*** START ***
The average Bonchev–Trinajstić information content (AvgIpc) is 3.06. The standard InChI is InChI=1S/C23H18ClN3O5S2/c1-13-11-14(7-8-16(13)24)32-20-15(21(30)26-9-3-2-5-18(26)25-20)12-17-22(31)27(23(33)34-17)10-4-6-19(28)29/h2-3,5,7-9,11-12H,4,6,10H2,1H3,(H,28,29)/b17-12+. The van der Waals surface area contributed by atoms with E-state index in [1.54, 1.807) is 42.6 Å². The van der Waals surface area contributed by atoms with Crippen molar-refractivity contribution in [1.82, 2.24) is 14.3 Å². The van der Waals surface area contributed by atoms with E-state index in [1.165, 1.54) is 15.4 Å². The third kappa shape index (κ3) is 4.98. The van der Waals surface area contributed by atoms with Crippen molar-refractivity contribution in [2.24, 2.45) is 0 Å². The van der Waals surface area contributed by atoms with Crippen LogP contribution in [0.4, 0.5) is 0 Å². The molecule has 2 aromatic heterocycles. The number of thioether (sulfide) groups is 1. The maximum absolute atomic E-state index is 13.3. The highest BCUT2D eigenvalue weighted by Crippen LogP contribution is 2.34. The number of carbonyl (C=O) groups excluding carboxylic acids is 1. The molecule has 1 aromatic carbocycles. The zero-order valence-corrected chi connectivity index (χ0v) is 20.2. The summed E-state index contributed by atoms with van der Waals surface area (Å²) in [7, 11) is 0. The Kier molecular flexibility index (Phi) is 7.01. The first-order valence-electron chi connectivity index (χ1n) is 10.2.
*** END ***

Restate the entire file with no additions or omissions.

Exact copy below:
The average Bonchev–Trinajstić information content (AvgIpc) is 3.06. The standard InChI is InChI=1S/C23H18ClN3O5S2/c1-13-11-14(7-8-16(13)24)32-20-15(21(30)26-9-3-2-5-18(26)25-20)12-17-22(31)27(23(33)34-17)10-4-6-19(28)29/h2-3,5,7-9,11-12H,4,6,10H2,1H3,(H,28,29)/b17-12+. The van der Waals surface area contributed by atoms with E-state index in [1.54, 1.807) is 42.6 Å². The van der Waals surface area contributed by atoms with Crippen molar-refractivity contribution in [1.82, 2.24) is 14.3 Å². The van der Waals surface area contributed by atoms with E-state index in [1.165, 1.54) is 15.4 Å². The third kappa shape index (κ3) is 4.98. The van der Waals surface area contributed by atoms with Crippen molar-refractivity contribution in [2.24, 2.45) is 0 Å². The van der Waals surface area contributed by atoms with Crippen LogP contribution in [0.4, 0.5) is 0 Å². The molecule has 2 aromatic heterocycles. The number of thioether (sulfide) groups is 1. The maximum absolute atomic E-state index is 13.3. The highest BCUT2D eigenvalue weighted by Crippen LogP contribution is 2.34. The number of carbonyl (C=O) groups excluding carboxylic acids is 1. The molecule has 1 aromatic carbocycles. The zero-order valence-corrected chi connectivity index (χ0v) is 20.2. The summed E-state index contributed by atoms with van der Waals surface area (Å²) in [7, 11) is 0. The Kier molecular flexibility index (Phi) is 7.01. The first-order valence-electron chi connectivity index (χ1n) is 10.2.